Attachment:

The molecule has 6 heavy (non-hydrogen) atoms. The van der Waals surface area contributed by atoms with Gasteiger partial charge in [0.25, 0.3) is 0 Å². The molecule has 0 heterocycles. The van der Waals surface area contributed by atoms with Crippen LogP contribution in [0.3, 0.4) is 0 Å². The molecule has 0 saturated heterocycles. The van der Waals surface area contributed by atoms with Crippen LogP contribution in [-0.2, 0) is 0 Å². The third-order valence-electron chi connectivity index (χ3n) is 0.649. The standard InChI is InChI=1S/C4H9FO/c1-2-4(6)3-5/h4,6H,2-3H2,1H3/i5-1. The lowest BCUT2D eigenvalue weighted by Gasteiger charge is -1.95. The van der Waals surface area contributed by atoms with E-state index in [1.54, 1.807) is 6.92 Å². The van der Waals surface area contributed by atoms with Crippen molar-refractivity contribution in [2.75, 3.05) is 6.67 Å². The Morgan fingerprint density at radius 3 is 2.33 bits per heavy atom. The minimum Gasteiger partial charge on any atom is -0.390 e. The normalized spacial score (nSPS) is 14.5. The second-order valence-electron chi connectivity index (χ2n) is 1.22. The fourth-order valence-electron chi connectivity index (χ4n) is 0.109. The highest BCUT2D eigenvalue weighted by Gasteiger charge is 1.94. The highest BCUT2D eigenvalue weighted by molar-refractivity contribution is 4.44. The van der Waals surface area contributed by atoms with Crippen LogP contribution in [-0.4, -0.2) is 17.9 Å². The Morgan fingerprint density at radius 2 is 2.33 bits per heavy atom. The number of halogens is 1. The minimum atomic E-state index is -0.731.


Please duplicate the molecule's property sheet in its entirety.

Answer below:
The molecule has 6 heavy (non-hydrogen) atoms. The van der Waals surface area contributed by atoms with Gasteiger partial charge in [0.25, 0.3) is 0 Å². The molecule has 0 heterocycles. The van der Waals surface area contributed by atoms with Crippen LogP contribution in [0.3, 0.4) is 0 Å². The molecule has 0 saturated heterocycles. The van der Waals surface area contributed by atoms with Crippen LogP contribution in [-0.2, 0) is 0 Å². The third-order valence-electron chi connectivity index (χ3n) is 0.649. The standard InChI is InChI=1S/C4H9FO/c1-2-4(6)3-5/h4,6H,2-3H2,1H3/i5-1. The lowest BCUT2D eigenvalue weighted by Gasteiger charge is -1.95. The van der Waals surface area contributed by atoms with E-state index in [1.54, 1.807) is 6.92 Å². The van der Waals surface area contributed by atoms with Crippen molar-refractivity contribution in [2.75, 3.05) is 6.67 Å². The Morgan fingerprint density at radius 3 is 2.33 bits per heavy atom. The minimum Gasteiger partial charge on any atom is -0.390 e. The normalized spacial score (nSPS) is 14.5. The second-order valence-electron chi connectivity index (χ2n) is 1.22. The fourth-order valence-electron chi connectivity index (χ4n) is 0.109. The highest BCUT2D eigenvalue weighted by Gasteiger charge is 1.94. The highest BCUT2D eigenvalue weighted by molar-refractivity contribution is 4.44. The van der Waals surface area contributed by atoms with Crippen LogP contribution in [-0.4, -0.2) is 17.9 Å². The Morgan fingerprint density at radius 2 is 2.33 bits per heavy atom. The number of halogens is 1. The minimum atomic E-state index is -0.731.